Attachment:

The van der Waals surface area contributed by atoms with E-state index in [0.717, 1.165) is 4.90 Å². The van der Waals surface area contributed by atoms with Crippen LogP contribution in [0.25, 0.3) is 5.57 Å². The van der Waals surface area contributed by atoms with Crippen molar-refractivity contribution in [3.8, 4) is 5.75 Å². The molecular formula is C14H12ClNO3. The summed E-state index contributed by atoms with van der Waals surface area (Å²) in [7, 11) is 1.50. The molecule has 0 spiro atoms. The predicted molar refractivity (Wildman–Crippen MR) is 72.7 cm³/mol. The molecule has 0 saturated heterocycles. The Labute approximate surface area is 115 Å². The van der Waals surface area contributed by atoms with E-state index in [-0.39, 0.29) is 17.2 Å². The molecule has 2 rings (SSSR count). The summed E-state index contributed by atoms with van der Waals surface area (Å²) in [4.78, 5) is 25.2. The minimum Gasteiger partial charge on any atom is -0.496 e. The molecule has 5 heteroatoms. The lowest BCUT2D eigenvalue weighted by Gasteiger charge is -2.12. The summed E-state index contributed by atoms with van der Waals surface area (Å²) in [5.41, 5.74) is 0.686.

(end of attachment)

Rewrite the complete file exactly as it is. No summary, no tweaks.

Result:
The van der Waals surface area contributed by atoms with E-state index in [0.717, 1.165) is 4.90 Å². The van der Waals surface area contributed by atoms with Crippen LogP contribution in [0.25, 0.3) is 5.57 Å². The van der Waals surface area contributed by atoms with Crippen molar-refractivity contribution in [3.8, 4) is 5.75 Å². The molecular formula is C14H12ClNO3. The summed E-state index contributed by atoms with van der Waals surface area (Å²) in [7, 11) is 1.50. The molecule has 0 spiro atoms. The predicted molar refractivity (Wildman–Crippen MR) is 72.7 cm³/mol. The molecule has 0 saturated heterocycles. The Labute approximate surface area is 115 Å². The van der Waals surface area contributed by atoms with E-state index in [-0.39, 0.29) is 17.2 Å². The molecule has 2 rings (SSSR count). The summed E-state index contributed by atoms with van der Waals surface area (Å²) in [4.78, 5) is 25.2. The minimum Gasteiger partial charge on any atom is -0.496 e. The molecule has 5 heteroatoms. The lowest BCUT2D eigenvalue weighted by Gasteiger charge is -2.12. The summed E-state index contributed by atoms with van der Waals surface area (Å²) in [5.41, 5.74) is 0.686.